Play the Scene the Writer Meant to Write
I often hear actors complain that the writing in the shows or films they are auditioning for is clichéd or unnatural: “I would never say that” is a frequent comment. When I was a younger actor I remember making that same complaint myself. Well, if you start from that contention you are judging the material and will never do a good audition. And not only that, you are denying yourself a great opportunity to exercise your artistic imagination. Assuming you are not yet in a place in your career where you can demand rewrites (and even then I think there is more value in trying to make the actual script work), if you hate the writing in a given script you have two choices: one, don’t go on the audition, or two, play the scene the writer meant to write. And, in my experience it is so much more interesting to choose the latter. My acting teacher, the brilliant Roy London trained his students to always work to say the lines as written. Not only is this respectful to the efforts of the writer, but it opens up a world of artistic possibility. He used to say: “…don’t play the scene the writer wrote; play the scene they were trying to write.” And ironically, when I work this way, very often my least favorite line or section of a script becomes my favorite; I have made such specific acting choices that suddenly those particular words seem exactly right.
If I allow my imagination to supply me with the whys of the scene, if I play what is happening in the scene rather than what I am saying in the scene, the words become just another tool my character is using to try to achieve their goal. If you really know who you are as the character, and who the other characters are, and play the relationships between them—if you are playing what you want, rather than what you say, then you are only limited by the confines of your imagination. You can play aspects of Hamlet or Medea in the most mediocre TV script. I have played Lady Macbeth many times under the guise of this or that typical bad girl role, and not only do I believe it has made my work stronger, but it has always made playing the roles fascinating! I have done a lot of episodic television– a lot of really well-written shows and my share of not-so-hot ones, where let’s just say sometimes the writing was a bit “clunky.” My all-time favorite bad line was in a TV movie where after discovering that my habitually philandering husband was having an affair with a nubile young cheerleader, I had to, enraged, confront the girl and say : “Do you have any idea what it’s like to have your life torn apart by some teenage slut?” Honestly, I feel I should have received an award for saying that line with a straight face. In fact, I don’t think actors should receive awards for doing shows like Six Feet Under and The Sopranos; any halfway decent actor can do a good job on a well-written script! It’s those of us doing straight-to-cable movies, action shows on minor cable networks and daytime soap operas that should be winning those awards! “In the category of saying with absolute commitment the worst line ever written in a one-hour drama the award goes to….(your name here).” And incidentally, a “badly” written line is not necessarily untrue-to-life. I have often found myself saying the most clichéd things, like: “Let’s put on our thinking caps” or “Put your best foot forward.” Recently I was defending a student who at 22 years old is already an Iraq vet. His car was being towed and the towing service wanted $300 bucks to release it to him. I looked the slovenly young truck driver in the eye and said (in a very accusatory and imperious voice): “This young man went over there for you and for me.” It was as if I was suddenly living in a song by George M. Cohan.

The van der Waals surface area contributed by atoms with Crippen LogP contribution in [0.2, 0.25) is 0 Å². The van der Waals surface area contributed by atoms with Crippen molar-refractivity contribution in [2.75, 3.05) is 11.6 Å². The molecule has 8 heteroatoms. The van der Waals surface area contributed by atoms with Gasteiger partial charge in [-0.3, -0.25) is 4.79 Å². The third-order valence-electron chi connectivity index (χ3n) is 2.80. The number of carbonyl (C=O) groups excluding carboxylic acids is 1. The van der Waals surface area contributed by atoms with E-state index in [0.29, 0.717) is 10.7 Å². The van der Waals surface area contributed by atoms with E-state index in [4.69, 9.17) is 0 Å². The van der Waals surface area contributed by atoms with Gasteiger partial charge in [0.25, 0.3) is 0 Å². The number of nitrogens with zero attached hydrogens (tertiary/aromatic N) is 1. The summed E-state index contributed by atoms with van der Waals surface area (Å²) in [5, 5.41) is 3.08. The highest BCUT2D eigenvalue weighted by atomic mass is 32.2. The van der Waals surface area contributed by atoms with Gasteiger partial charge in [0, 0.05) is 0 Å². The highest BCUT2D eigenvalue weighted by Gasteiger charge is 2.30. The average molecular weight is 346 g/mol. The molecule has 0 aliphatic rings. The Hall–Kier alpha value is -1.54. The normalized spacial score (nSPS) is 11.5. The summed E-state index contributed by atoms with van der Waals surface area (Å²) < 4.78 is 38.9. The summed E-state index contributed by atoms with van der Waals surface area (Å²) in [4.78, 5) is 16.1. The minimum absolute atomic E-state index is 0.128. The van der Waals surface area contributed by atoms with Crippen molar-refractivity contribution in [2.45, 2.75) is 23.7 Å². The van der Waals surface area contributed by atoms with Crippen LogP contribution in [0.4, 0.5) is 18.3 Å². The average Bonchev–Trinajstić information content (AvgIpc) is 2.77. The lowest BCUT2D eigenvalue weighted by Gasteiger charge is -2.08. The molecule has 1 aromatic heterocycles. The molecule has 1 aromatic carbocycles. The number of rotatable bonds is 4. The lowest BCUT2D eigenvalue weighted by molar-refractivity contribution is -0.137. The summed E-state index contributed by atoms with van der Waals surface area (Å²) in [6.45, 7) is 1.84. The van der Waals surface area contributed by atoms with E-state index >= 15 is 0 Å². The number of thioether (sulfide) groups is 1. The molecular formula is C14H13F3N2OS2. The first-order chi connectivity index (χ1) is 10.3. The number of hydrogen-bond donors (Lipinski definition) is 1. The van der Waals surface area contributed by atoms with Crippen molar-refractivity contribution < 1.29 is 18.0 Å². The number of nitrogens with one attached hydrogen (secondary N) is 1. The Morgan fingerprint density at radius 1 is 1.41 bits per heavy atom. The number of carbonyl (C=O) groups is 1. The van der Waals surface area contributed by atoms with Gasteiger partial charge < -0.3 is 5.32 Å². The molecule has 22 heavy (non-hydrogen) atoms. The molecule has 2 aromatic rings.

Sometimes the problem isn’t with the lines per se but the fact that you are called on to say them in a particular scene—perhaps they seem dishonest for you in that moment. The documentary “Special Thanks to Roy London” has (finally) been released and in it there is a fascinating sequence in which Patricia Arquette discusses doing a scene from the film True Romance. In the scene, Christian Slater’s character Clarence has just killed someone and Patricia Arquette’s character, Alabama has to say the line: “I think what you did was so romantic.” Ms. Arquette was struggling with the scene because she felt false congratulating him on the murder—it went against her sense of morality. Roy suggested a way for her to do the scene as written and still maintain her sense of truth: he explained that after someone has committed murder they are changed, they are now capable of killing, so perhaps her character may be frightened, perhaps when she says her line she is not saying it because she necessarily believes it, but because she wants Clarence to believe she is on his side–now that he is a murderer he has become dangerous and she doesn’t want him to kill her! Roy said that if she plays the scene as a manipulation or a big lie to Clarence, it doesn’t matter. We as an audience don’t know what her inner truth is—what she is playing—but we definitely feel the truth of it—we know she means it—in fact, she is fighting for her life! It’s a great scene by the way, Patricia Arquette’s work is fantastic and in the documentary, the juxtaposition of Patricia’s discussion of her coaching session with Roy and the finished scene is an acting lesson in itself.
Remember, every audition is an opportunity to exercise your craft and to expand your creativity. Push your imagination to its utmost limits. You will find that the the only limits are the ones you impose on yourself. Open yourself to limitless possibility! Let go of your judgments and play the scene the writer meant to write!
All rights reserved. Jamie Rose 2007,2008.